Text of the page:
• their standard of living;
    • their ages and the length of the marriage; and
    • any disabilities.
  3. The court also considers the following additional factors:
    • the respective contributions of each party to the marriage;
    • the conduct of each party (although only in exceptional cases); and
    • any benefit either party will lose as a result of the divorce (such as a spouse’s pension).
However, each case is looked at individually and on its own facts.
Divorce Financial Settlement
What is considered a fair divorce settlement?
The Court has a very wide discretion when deciding financial settlement cases, to consider the criteria under section 25 of the Matrimonial Causes Act 1973 and to decide matters based on what it considers to be fair.

Whilst there is a starting point that assets should be divided equally, this can be departed from on the basis of need e.g. a party would not be able to rehouse unless they receive more than 50% of the assets.

They encourage both parties to become financially independent as soon as possible, but sometimes this is not possible and spousal maintenance has to be paid into the future.
Divorce Financial Settlement
Do the grounds for divorce affect financial settlement?
The grounds used to base a divorce petition will not normally have any effect on the financial settlement. In very rare and exceptional cases conduct can be taken into account, but it has to be exceptional and there is a very high bar to cross for it to be relevant.
Do I have to blame my spouse for the breakdown of the marriage?
Since April 2022, the divorce law has changed to a no-fault divorce. This means that you do not need to blame your spouse for the breakdown of the marriage and you can simply state that the marriage has broken down irretrievably. This aims to reduce the conflict and allegations of blame and allows the parties to try and resolve matters amicably.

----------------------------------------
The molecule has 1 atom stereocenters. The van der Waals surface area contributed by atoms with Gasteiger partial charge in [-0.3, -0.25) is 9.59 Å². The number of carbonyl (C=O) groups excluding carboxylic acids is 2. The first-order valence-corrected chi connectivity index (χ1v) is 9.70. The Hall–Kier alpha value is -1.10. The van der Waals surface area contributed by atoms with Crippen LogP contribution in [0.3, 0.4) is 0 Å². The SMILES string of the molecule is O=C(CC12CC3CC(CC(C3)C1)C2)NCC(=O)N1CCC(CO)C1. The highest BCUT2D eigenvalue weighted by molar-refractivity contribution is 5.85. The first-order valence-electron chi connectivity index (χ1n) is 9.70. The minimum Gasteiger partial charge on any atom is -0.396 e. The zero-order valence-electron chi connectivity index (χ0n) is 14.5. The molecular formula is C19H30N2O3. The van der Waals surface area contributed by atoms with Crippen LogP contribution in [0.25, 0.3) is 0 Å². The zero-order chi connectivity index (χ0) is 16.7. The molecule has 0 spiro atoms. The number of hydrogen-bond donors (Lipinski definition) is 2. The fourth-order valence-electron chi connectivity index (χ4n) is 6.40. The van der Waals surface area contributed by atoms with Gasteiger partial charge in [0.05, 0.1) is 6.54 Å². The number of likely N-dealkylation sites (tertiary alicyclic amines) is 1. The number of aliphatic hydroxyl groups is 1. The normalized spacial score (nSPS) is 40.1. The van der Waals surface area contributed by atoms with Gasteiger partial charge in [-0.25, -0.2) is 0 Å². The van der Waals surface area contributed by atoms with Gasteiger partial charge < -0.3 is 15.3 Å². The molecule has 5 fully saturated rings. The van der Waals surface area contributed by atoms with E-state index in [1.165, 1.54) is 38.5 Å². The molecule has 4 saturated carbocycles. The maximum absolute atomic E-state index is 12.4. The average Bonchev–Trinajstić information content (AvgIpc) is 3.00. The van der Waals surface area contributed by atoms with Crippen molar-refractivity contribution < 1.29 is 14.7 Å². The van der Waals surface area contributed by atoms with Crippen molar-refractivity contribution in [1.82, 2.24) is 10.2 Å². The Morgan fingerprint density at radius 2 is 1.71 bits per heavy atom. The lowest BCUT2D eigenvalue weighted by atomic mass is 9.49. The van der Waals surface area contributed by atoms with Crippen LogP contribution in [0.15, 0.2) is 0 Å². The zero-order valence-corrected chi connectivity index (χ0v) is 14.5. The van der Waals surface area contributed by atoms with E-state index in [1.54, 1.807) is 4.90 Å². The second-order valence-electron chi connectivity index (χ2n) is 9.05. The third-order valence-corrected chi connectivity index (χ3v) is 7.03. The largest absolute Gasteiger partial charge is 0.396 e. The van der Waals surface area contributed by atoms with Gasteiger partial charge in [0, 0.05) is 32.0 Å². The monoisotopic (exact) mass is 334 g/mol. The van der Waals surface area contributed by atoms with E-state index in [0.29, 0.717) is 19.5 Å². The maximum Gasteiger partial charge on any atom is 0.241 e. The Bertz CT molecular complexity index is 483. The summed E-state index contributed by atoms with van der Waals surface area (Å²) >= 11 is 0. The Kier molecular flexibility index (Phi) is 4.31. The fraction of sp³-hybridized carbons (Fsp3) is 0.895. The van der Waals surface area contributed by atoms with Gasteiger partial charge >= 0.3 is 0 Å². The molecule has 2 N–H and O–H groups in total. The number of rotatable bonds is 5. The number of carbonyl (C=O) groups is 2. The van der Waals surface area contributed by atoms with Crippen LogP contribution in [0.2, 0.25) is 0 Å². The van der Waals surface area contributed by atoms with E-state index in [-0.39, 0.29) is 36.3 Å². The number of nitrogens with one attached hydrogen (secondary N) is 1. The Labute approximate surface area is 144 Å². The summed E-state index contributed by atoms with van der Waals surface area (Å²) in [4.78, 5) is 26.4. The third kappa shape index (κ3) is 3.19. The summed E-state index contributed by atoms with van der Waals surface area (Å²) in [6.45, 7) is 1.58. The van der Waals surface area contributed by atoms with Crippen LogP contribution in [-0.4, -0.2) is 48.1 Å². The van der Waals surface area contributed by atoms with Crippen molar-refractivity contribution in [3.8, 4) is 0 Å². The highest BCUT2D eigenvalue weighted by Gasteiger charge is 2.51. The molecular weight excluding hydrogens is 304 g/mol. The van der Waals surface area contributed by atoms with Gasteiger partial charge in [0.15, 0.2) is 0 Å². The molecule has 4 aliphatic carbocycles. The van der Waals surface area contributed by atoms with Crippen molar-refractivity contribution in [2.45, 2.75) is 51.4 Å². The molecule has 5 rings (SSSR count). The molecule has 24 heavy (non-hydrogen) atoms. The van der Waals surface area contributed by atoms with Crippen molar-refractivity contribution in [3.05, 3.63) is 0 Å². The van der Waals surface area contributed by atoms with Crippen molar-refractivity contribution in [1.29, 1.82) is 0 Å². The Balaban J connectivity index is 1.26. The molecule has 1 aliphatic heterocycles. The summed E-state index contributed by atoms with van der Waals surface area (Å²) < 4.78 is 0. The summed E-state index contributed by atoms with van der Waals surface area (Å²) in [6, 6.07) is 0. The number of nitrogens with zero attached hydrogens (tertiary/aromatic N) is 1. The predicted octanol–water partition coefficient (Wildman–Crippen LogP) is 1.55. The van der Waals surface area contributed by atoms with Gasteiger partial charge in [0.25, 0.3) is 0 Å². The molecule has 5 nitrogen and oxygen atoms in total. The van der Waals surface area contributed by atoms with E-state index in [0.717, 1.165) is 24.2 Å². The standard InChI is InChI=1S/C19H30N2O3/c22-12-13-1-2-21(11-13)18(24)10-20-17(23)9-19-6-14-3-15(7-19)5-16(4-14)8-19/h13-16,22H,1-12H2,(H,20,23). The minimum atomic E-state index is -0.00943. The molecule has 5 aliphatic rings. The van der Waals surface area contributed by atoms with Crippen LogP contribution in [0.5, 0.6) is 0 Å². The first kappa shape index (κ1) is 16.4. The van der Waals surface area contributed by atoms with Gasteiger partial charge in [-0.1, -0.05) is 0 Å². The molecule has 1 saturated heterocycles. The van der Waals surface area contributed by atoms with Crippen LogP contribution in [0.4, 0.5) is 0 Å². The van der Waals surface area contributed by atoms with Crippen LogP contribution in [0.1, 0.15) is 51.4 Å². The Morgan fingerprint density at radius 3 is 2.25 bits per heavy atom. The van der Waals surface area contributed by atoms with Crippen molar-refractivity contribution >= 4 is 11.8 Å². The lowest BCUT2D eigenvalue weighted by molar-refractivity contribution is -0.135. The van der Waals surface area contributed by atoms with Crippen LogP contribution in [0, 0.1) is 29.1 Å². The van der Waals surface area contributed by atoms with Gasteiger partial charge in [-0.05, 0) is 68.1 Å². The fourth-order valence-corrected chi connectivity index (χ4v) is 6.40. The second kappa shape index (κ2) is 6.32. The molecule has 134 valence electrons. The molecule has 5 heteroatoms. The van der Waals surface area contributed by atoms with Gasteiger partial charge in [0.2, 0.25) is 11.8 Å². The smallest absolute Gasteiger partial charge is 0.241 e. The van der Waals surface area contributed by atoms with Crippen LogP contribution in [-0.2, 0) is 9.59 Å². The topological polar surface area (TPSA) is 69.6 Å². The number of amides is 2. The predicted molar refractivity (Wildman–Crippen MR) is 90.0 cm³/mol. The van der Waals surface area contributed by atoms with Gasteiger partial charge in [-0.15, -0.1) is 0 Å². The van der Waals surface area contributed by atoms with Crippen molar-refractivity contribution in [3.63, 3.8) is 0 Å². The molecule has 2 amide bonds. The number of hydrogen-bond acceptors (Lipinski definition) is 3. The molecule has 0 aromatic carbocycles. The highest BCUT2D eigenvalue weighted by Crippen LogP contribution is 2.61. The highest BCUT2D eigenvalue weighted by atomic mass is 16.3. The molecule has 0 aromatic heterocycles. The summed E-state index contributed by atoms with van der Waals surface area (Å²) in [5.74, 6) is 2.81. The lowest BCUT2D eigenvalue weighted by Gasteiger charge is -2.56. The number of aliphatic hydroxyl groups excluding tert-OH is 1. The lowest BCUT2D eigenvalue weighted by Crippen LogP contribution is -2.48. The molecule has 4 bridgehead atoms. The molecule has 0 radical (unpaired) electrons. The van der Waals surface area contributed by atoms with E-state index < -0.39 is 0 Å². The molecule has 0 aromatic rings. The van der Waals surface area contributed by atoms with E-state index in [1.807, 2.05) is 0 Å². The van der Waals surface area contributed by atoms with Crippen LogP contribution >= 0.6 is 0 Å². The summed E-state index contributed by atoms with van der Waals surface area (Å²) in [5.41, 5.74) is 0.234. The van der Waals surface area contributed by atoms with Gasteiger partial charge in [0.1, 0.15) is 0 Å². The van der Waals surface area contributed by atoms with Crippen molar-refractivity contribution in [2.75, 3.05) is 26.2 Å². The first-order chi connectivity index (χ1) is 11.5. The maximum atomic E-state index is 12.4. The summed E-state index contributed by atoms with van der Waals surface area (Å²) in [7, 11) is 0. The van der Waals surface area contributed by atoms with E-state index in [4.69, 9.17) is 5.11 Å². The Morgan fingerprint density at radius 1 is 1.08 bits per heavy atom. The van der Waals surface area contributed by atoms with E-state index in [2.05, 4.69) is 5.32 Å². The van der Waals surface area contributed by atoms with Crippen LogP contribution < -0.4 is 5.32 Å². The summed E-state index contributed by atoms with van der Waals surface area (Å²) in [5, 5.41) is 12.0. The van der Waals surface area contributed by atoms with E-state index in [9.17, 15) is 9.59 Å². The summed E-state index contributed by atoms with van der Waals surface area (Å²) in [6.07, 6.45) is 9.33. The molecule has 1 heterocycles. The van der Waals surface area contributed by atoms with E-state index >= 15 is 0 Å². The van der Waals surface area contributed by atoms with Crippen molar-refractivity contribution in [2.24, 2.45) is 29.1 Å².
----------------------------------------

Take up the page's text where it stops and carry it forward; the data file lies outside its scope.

What are the grounds for divorce?
In family law in the UK, currently there is only one ground for divorce which is that your marriage has broken down irretrievably, or in other words your marriage has broken down permanently and cannot be saved.

You can only get a divorce if you’ve been married for at least one year. To prove that your marriage has broken down irretrievably, you must establish one of five facts: adultery, unreasonable behaviour, desertion, living apart for at least two years and living apart for at least five years.

However, “no fault divorce” will come into effect on 6th April 2022 which means that you will be able to get divorced without one person needing to lay blame on the other.
Do I have to go to court?
In a large majority of cases, it is unlikely that you would need to attend court. If you are getting a divorce, then there is no need to attend court as the whole process is dealt with using the online portal. Parties will only need to attend court if a financial settlement as a result of the divorce cannot be agreed. If the dispute is about the children, again, if parties can agree matters then court is not necessary.

It is only if there is any dispute about the arrangements for the children would there be any need to physically attend court. The family court encourages parties to resolve disputes by attending Mediation – another way of resolving a disagreement between parties – with the assistance of a Mediator, who is a third party who will not take sides.

A Mediator can help you reach an agreement about issues with money, property or children. You can try Mediation before going to a solicitor. However, if an agreement is not possible within Mediation or even with the assistance of a solicitor, then as a last resort court is going to be unavoidable. Taking legal advice at an early stage can often help to avoid contested proceedings.
How long does a divorce take?
Generally 4 to 6 months, if you and your spouse can agree the reasons for the divorce and there is no financial settlement or issues with any children to agree. If there are, then the process could take longer especially if matters end up in court.
What is the divorce process?
You and/or your spouse could apply to the court for a divorce using either the online divorce portal or by completing the Form D8 and submitting this to the court by post. If you submit the application by post, you will need to ensure that you send the court 3 copies of the divorce application.